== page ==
The events that devastated the country caused a severe radioactive leak from the nuclear power plants in Japan. Small amounts of radiation have spread to the United States from Japan.
According to the Associated Press, trace amounts of radiation have been discovered in some parts of the United States including Washington, Massachusetts, Idaho, Nevada, California, Florida, Alaska, Hawaii and Pennsylvania. While the small amount of radiation found in the United States is not considered “dangerous,” many wonder if the spread of nuclear materials can be contained.
Iodine and Cesium radiation were discovered in Massachusetts. The radioisotope Iodine-131 was first detected on the West Coast and has moved East with the rain.
Megan Ferguson, an assistant professor of chemistry, does not think exposure to these chemicals will be harmful.
“Within a couple of months, danger from 131-I exposure is completely minimal, and it’s getting smaller all the time,” said Ferguson. “This radioactive isotope was the primary compound released.”
Iodine-131 has a very short half-life and is used in medical treatments here in the United States, according to the Associated Press.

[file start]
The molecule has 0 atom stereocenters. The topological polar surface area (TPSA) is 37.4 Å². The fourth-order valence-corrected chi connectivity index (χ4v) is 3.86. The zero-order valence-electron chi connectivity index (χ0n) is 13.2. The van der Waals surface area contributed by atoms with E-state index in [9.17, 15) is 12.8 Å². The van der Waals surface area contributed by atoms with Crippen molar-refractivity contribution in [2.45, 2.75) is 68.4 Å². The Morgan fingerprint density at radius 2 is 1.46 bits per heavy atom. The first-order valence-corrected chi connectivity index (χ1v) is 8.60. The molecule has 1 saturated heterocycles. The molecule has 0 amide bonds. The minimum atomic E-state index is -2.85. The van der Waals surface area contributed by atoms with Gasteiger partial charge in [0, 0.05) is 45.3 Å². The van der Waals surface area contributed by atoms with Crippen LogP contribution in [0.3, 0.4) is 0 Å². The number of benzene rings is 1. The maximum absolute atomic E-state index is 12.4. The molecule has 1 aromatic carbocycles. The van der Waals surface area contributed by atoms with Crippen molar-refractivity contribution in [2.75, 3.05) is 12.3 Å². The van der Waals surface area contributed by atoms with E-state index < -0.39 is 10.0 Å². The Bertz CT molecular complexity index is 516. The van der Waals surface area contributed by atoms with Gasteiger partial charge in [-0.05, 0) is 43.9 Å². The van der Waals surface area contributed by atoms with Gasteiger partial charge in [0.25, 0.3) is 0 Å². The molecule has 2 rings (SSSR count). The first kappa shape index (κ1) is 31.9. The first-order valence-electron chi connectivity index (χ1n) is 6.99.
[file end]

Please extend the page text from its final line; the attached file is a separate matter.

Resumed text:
Ferguson said she believes the real danger is Cesium-137.
“There has been some talk of Cesium-137, which has a much, much longer half life, around 30 years,” she said. “So it stays dangerous for a long time, and if it were to get spread around then the danger would be much more relevant.”
Very low amounts of Cesium-137 have been found in milk from Vermont, according to the Environmental Protection Agency (EPA).
The EPA does not believe that the Cesium-137 is related to the Japan disaster. Even if it was, the amount is so small that it will not affect humans.
Pamela St. John, an associate professor of chemistry, said that in order to prevent the radiation from spreading they need to isolate the reaction.
“I believe they have had difficulty doing this because the containers are leaking from damage from the earthquake and because there is an enormous amount of heat being generated in the reactors,” said St. John.
St. John does not expect harmful amounts of radiation to reach the United States.
“There are the used fuel rods that contain products of the nuclear reaction. So, I don’t know if it’s possible to stop the reaction however, if the reaction is contained, it will no longer be threatening,” she said.
The extent of the Japanese radiation that made its way across the Pacific is just a portion of the amount of radiation Americans are exposed to every day, according to the Associated Press.
While many wait to see what the crisis in Japan could have in store for the health of the planet, St. John believes the greatest effect this will have on Americans “will probably be the grief and sorrow felt for all of those suffering in Japan.”